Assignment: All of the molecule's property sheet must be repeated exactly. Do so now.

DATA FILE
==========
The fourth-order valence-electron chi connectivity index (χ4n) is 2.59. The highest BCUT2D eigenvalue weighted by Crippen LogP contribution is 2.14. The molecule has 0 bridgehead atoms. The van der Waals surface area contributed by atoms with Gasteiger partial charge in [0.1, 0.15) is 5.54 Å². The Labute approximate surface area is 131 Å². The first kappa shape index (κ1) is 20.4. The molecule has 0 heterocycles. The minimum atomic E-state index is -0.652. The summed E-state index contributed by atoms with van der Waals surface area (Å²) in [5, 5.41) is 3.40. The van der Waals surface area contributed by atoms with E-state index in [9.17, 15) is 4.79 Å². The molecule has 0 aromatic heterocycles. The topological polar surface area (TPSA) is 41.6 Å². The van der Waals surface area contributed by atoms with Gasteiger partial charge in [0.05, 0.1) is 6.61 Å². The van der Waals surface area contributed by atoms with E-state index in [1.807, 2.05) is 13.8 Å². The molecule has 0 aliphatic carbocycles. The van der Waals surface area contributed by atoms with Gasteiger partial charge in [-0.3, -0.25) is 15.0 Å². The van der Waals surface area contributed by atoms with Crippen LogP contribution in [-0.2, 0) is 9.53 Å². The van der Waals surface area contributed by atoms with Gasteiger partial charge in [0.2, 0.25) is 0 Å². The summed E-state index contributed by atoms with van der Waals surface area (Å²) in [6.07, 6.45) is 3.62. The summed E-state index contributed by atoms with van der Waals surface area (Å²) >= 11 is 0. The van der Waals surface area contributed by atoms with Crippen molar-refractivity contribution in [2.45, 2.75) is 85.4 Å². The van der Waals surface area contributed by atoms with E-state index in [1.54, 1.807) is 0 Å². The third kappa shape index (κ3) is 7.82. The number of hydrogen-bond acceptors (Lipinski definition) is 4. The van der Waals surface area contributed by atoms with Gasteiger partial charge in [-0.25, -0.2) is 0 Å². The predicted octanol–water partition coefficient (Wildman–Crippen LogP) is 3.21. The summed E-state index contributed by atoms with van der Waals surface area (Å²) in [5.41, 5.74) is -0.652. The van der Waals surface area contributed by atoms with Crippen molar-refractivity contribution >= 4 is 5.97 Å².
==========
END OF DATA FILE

The fourth-order valence-electron chi connectivity index (χ4n) is 2.59. The highest BCUT2D eigenvalue weighted by Crippen LogP contribution is 2.14. The molecule has 0 bridgehead atoms. The van der Waals surface area contributed by atoms with Gasteiger partial charge in [0.1, 0.15) is 5.54 Å². The Labute approximate surface area is 131 Å². The first kappa shape index (κ1) is 20.4. The molecule has 0 heterocycles. The minimum atomic E-state index is -0.652. The summed E-state index contributed by atoms with van der Waals surface area (Å²) in [5, 5.41) is 3.40. The van der Waals surface area contributed by atoms with E-state index in [9.17, 15) is 4.79 Å². The molecule has 0 aromatic heterocycles. The topological polar surface area (TPSA) is 41.6 Å². The van der Waals surface area contributed by atoms with Gasteiger partial charge in [0.05, 0.1) is 6.61 Å². The van der Waals surface area contributed by atoms with E-state index in [1.807, 2.05) is 13.8 Å². The molecule has 0 aliphatic carbocycles. The van der Waals surface area contributed by atoms with Gasteiger partial charge in [-0.3, -0.25) is 15.0 Å². The van der Waals surface area contributed by atoms with Crippen LogP contribution in [-0.2, 0) is 9.53 Å². The van der Waals surface area contributed by atoms with Gasteiger partial charge in [0.2, 0.25) is 0 Å². The summed E-state index contributed by atoms with van der Waals surface area (Å²) in [6.07, 6.45) is 3.62. The summed E-state index contributed by atoms with van der Waals surface area (Å²) >= 11 is 0. The van der Waals surface area contributed by atoms with Crippen molar-refractivity contribution in [2.45, 2.75) is 85.4 Å². The van der Waals surface area contributed by atoms with E-state index in [1.54, 1.807) is 0 Å². The third kappa shape index (κ3) is 7.82. The number of hydrogen-bond acceptors (Lipinski definition) is 4. The van der Waals surface area contributed by atoms with Gasteiger partial charge in [-0.25, -0.2) is 0 Å². The predicted octanol–water partition coefficient (Wildman–Crippen LogP) is 3.21. The summed E-state index contributed by atoms with van der Waals surface area (Å²) in [5.41, 5.74) is -0.652. The van der Waals surface area contributed by atoms with Crippen molar-refractivity contribution >= 4 is 5.97 Å².